• Rachel Lombardi

Getting Married in a National Park

Updated: Aug 20

You're adventurous, you love the outdoors and being surrounded by epic creation lights your soul on fire. You want the moments you commit your lives to each other to be in a place of meaning, beauty and to focus on what the day is truly about. The U.S has sooo many parks to choose from- 62 gorgeous parks that have several places to tie the knot. You want a unique experience for you and the few guests you bring and to infuse your personalities into one of the biggest days of your life. Ditch the long, expensive process of wedding planning and say hello to a day all about you!


How do I find the spot?

There's a couple ways you could do this: If you go to the park often and have a favorite spot already, start there Contacting a park ranger, searching Pinterest are other great options. One of my favorite ways to search for trails and spots is a free app called All Trails! This is literally my favorite app for looking up locations- you can search by location, by activity, the difficulty level. Its a great free app that has everything you’d need to look up well known and less traveled trails and spots! Parks like Joshua Tree National Park and Great Smoky Mountains go a step further and give you a list of places they recommend for your ceremony listed on their website


Permits permits permits

Almost all National Parks allow for ceremonies on the grounds, but you’ll need to apply for a “special use” permit which can range from $50-$300. Prices will range form park to park due to popularity and type of environment. For example, Yosemite gets 5 million visitors each year, so a permit will be more expensive. Each park has its own set of rules (and they each have their own website!) so be sure to check the website for details on their special permits or call a park ranger. Your photographer will work closely with you on this to ensure you get your permit requirements in order for your requested location! Just be sure to factor these into your budget!

Get a permit AS SOON AS POSSIBLE- About 1 year to 3 weeks before your date. While you might think you can sneak in, if you get stopped by a park ranger and they ask for your permit and you dont have one you could either get a hefty fine or kicked out… what a biiiig mood killer. oof.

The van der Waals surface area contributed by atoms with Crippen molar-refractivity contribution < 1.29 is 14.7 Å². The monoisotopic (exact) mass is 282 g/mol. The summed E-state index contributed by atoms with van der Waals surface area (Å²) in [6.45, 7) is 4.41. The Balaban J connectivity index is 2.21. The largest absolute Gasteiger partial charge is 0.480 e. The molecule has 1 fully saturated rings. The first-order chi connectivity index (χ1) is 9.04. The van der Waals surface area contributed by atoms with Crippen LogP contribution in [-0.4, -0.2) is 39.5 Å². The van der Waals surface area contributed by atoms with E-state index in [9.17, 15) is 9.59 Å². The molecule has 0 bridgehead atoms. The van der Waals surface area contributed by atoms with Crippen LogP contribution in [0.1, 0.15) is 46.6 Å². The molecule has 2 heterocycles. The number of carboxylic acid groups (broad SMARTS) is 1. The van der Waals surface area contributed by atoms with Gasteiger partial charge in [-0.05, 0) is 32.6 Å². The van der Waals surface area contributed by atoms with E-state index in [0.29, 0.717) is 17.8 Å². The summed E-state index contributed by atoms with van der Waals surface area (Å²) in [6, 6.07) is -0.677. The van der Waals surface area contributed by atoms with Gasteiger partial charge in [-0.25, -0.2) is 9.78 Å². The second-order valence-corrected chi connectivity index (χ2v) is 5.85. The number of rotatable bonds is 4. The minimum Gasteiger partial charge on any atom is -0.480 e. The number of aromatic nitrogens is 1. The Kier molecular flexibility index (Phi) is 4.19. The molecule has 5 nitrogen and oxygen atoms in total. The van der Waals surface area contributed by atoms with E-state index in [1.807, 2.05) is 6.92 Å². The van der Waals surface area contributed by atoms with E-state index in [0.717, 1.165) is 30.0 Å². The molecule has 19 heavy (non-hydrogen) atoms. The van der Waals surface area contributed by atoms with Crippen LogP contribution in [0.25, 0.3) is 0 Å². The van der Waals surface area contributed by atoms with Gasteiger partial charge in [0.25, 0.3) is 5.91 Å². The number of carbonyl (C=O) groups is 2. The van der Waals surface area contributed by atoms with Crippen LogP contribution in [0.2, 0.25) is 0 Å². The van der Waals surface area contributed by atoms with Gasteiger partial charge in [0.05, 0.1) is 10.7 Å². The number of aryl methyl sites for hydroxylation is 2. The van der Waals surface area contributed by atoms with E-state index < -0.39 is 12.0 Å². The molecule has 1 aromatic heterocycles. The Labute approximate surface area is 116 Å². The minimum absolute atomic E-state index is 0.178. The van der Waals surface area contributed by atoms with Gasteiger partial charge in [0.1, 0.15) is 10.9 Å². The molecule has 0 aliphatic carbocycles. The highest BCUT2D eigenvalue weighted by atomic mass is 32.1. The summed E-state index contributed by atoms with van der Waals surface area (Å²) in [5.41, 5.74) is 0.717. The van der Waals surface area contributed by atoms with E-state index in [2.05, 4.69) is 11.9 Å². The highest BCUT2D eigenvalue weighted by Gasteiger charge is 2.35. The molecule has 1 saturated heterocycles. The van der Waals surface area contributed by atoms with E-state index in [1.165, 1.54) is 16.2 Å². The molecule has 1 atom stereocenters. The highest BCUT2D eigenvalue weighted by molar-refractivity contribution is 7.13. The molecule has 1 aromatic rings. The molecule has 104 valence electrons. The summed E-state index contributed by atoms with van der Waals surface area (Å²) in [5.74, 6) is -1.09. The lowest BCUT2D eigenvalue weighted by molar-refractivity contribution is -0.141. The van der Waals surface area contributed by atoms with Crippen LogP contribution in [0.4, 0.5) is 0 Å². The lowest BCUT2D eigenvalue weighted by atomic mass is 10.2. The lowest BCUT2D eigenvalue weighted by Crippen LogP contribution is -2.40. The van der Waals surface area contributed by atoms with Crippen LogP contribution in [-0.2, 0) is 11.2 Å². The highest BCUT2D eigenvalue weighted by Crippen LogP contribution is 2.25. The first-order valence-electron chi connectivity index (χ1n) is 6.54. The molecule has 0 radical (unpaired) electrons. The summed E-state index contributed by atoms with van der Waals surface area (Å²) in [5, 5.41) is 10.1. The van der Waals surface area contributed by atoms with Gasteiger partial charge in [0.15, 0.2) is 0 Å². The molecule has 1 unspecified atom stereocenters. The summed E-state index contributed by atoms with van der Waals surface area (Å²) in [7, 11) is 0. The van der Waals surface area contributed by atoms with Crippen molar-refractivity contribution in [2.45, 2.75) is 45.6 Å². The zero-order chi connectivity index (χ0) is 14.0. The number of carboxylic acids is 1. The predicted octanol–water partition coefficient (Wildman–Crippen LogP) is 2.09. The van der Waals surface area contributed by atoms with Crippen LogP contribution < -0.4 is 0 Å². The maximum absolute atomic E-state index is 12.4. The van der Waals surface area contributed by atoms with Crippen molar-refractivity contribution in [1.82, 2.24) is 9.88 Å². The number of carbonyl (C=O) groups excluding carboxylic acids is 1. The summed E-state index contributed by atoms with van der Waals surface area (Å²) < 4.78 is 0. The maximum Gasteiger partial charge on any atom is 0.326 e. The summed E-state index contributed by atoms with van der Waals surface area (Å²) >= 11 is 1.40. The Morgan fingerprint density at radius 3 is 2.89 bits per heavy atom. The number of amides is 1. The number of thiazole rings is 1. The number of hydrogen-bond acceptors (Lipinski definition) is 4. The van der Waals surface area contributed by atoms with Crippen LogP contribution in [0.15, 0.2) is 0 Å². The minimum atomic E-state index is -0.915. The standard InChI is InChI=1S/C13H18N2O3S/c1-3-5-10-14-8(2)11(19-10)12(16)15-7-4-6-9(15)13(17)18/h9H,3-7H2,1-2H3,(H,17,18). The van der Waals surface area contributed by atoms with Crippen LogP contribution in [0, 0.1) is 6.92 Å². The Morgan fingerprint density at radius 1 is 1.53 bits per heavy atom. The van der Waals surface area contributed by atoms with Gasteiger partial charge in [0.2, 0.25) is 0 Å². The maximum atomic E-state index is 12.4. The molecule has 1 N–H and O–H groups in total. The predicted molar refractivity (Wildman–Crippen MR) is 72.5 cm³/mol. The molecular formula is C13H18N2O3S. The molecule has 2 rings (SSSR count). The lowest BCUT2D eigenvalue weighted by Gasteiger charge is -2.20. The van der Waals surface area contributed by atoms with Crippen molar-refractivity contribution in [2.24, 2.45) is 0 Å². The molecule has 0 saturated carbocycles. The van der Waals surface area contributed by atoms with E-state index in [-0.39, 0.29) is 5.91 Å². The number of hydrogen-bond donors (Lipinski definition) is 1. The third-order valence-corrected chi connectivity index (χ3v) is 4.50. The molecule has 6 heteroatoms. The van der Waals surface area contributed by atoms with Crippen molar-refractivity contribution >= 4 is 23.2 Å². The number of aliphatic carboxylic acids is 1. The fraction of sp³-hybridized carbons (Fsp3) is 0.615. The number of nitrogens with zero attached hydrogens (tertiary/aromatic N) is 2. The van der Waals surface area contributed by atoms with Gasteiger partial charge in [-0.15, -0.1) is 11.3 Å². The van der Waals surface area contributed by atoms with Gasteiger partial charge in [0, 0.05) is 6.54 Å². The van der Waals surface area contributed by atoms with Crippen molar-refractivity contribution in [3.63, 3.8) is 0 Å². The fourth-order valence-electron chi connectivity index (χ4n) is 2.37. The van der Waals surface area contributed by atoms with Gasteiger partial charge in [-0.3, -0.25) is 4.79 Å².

And just to keep in mind pretty much all the national parks have an entrance fee- it's small and it's not included in the permit

Restrictions

There are a few big no no’s when getting married in a National Park so if you’re looking for less restrictions and more flexibility look into state parks. We wont go into state parks because well… this is all about National Parks ;)

  • Less than 50 people so this makes National parks are ideal for elopements and very small, intimate weddings

  • Most props and rentals are not allowed

  • Pets

  • Sparklers are a biiigggg no no (you do not want to be responsible for a national park fire) BUT, organic materials like flower petals are fine.


Sunset or sunrise? How much time to allow?

Both sunrise and sunset have beautiful light! Sunrise is more white and the park won't be as busy making you feel like you're the only ones in the park. Sunset has a more yellow/orange glow, is a more popular time and will be more crowded. If sunset is more your thing consider having a weekday wedding since the weekends attract more visitors. Or, find more secluded spots if you’re wanting sunset during a weekend! If theres a lot of tree cover late morning is perfect. Expect to spend 4-6 hours to hike to the spot, get married, enjoy the space as a newlywed, photos with family, and then the hike back.


Leave no trace behind

There are a few things you can do to ensure our national parks stay beautiful so our future generations can enjoy them: leave what you find, respect the wildlife (they live there, not you) don’t walk where there isn’t a path and trample growth that takes years to regrow, dispose your trash properly. Basically, just like when your mama told you to clean up after yourselves and make it look like you were never there.


Things to bring

-Hiking shoes (a must)

-A change of shoes (if you don't want to be wearing your hiking shoes during your ceremony)

-Change of clothes (optional if you want to hike in your wedding attire)

-water/snacks/champange (to celebrate;))

-Sweater or jacket. (the higher your go, the colder it gets!)

-Umbrella in case of rain

-Makeup (to touch up if its a short hike, or if you plan to do your makeup at the destination)

-Thermos of tea or coffee

-Backpack (gotta carry it all somehow!)

-Headlamp/flashlight

-A rug, flower petals (optional for your ceremony location)

-Your bouquet

Park Permit Pricing (say that 3 times fast)

Website by Abigail Ann

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